The UK is reportedly contemplating guaranteeing at least $1 billion of South Africa’s debt as part of a deal intended to reduce the country’s dependence on coal, in a push toward green energy.
According to people familiar with the matter, further talks will take place on how the guarantee will work and that some of the funds will cover the debt granted by the African Development Bank (AfDB).
This guarantee is part of the bigger funding package worth $8.5 billion offered by the US, UK, EU, Germany, and France, and will include grants and concessional loans. The deal is regarded as a prototype for other coal-relying nations to reduce their greenhouse gas emissions.
South Africa is the 13th largest producer of climate-warming gases, with 80% of its power generated by coal.
But $8.5 billion is a small part of what the country will require to fund its energy transition.
It is estimated that South Africa will require upwards of $250 billion over the next 30 years, as per a report by Stellenbosch University’s Centre for Sustainability Transitions and the Blended Finance Taskforce.
However, the country will be able to fund its state-owned electricity utility Eskom Holdings SOC Ltd. for the renewable energy transition with the UK guarantee.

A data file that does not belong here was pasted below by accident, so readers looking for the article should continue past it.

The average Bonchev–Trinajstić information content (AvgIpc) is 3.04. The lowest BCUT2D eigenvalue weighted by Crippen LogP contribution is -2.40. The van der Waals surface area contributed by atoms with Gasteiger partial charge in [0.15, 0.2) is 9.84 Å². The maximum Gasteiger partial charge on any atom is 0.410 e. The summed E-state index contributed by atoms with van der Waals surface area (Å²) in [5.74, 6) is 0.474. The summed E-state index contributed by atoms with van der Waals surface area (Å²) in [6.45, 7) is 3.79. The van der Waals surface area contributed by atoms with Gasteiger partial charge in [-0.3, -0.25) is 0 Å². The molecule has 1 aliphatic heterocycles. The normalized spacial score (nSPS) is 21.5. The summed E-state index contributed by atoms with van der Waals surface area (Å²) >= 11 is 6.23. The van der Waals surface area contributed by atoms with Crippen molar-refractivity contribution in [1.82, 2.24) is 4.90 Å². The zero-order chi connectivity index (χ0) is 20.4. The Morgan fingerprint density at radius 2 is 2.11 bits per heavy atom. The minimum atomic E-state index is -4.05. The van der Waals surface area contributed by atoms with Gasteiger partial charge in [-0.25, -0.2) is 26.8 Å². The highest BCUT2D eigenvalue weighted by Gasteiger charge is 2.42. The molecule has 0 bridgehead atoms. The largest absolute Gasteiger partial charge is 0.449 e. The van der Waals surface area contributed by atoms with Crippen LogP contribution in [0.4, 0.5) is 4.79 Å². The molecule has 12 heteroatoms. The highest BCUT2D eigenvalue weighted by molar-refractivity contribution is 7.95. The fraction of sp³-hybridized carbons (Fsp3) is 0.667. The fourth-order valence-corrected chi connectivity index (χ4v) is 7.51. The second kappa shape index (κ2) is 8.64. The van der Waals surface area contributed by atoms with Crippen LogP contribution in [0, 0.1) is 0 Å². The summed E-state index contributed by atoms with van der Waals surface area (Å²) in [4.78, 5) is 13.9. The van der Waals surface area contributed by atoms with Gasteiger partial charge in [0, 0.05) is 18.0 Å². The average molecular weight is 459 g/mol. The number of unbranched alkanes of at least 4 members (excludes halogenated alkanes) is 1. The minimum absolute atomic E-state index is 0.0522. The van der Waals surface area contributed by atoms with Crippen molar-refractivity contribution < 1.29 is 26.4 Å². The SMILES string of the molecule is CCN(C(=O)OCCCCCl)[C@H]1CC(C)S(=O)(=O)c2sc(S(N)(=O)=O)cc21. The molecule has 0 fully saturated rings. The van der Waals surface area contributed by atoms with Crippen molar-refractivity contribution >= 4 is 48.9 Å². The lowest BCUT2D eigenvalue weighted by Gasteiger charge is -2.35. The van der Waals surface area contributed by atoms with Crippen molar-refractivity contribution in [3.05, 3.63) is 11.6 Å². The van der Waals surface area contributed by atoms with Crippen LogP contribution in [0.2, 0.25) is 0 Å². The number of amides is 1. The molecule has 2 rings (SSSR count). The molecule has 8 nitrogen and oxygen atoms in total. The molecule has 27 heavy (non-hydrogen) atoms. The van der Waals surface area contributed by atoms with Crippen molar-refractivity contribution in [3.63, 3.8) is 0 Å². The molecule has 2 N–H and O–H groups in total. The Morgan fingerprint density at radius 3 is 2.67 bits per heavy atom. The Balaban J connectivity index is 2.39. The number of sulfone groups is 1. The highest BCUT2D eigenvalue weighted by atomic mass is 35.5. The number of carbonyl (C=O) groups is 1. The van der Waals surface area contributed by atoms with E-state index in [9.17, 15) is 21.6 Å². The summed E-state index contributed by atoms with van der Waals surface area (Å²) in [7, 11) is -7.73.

Along with that, some of the funding can be used in strengthening South Africa’s power grid, with the government also wanting to utilize the funds in kicking off its EV and green hydrogen industries.
The country’s National Treasury was able to extend guarantees worth R560.1 billion ($36 billion) to state-owned firms by March this year, with 79% of it fulfilled by Eskom. The utility’s current debt is R396 billion ($26 billion).
The country, which has a debt rating below the investment grade according to the top three ratings companies, is now cautious to take on more debt.
The treasury stated that the Presidential Climate Finance Task Team is reviewing the financial offers made by the UK as well as its international partner group.
Enoch Godongwana, Minister of Finance, SA, stated that the country is reviewing a proposal from AfDB for managing the $8.5 billion.